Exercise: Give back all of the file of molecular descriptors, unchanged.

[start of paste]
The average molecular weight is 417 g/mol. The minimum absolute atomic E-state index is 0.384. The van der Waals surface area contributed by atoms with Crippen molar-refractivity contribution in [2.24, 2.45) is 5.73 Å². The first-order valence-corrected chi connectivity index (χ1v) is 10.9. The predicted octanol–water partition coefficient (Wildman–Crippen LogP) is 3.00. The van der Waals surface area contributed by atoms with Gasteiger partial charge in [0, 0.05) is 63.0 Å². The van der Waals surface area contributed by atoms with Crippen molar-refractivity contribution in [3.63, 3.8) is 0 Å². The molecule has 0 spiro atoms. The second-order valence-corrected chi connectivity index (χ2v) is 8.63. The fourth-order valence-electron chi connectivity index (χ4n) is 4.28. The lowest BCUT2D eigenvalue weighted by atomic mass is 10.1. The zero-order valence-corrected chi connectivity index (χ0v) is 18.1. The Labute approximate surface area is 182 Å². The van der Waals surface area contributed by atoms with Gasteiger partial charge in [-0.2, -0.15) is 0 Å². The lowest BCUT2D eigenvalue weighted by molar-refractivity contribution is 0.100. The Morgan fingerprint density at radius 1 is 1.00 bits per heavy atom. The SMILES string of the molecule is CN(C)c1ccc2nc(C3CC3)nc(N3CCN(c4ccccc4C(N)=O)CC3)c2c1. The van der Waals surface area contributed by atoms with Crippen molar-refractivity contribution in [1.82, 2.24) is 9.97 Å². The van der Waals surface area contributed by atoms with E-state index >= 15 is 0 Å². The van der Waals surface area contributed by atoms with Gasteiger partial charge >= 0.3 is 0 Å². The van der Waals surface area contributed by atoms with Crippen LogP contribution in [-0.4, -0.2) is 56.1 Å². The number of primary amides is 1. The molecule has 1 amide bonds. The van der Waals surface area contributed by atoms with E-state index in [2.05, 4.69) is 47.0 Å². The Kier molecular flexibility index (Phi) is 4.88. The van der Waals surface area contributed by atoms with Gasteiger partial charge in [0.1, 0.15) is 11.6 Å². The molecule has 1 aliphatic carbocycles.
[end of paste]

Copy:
The average molecular weight is 417 g/mol. The minimum absolute atomic E-state index is 0.384. The van der Waals surface area contributed by atoms with Crippen molar-refractivity contribution in [2.24, 2.45) is 5.73 Å². The first-order valence-corrected chi connectivity index (χ1v) is 10.9. The predicted octanol–water partition coefficient (Wildman–Crippen LogP) is 3.00. The van der Waals surface area contributed by atoms with Gasteiger partial charge in [0, 0.05) is 63.0 Å². The van der Waals surface area contributed by atoms with Crippen molar-refractivity contribution in [3.63, 3.8) is 0 Å². The molecule has 0 spiro atoms. The second-order valence-corrected chi connectivity index (χ2v) is 8.63. The fourth-order valence-electron chi connectivity index (χ4n) is 4.28. The lowest BCUT2D eigenvalue weighted by atomic mass is 10.1. The zero-order valence-corrected chi connectivity index (χ0v) is 18.1. The Labute approximate surface area is 182 Å². The van der Waals surface area contributed by atoms with Gasteiger partial charge in [-0.2, -0.15) is 0 Å². The lowest BCUT2D eigenvalue weighted by molar-refractivity contribution is 0.100. The Morgan fingerprint density at radius 1 is 1.00 bits per heavy atom. The SMILES string of the molecule is CN(C)c1ccc2nc(C3CC3)nc(N3CCN(c4ccccc4C(N)=O)CC3)c2c1. The van der Waals surface area contributed by atoms with Crippen molar-refractivity contribution in [1.82, 2.24) is 9.97 Å². The van der Waals surface area contributed by atoms with E-state index >= 15 is 0 Å². The van der Waals surface area contributed by atoms with Gasteiger partial charge >= 0.3 is 0 Å². The van der Waals surface area contributed by atoms with Crippen LogP contribution in [-0.4, -0.2) is 56.1 Å². The number of primary amides is 1. The molecule has 1 amide bonds. The van der Waals surface area contributed by atoms with E-state index in [2.05, 4.69) is 47.0 Å². The Kier molecular flexibility index (Phi) is 4.88. The van der Waals surface area contributed by atoms with Gasteiger partial charge in [0.1, 0.15) is 11.6 Å². The molecule has 1 aliphatic carbocycles.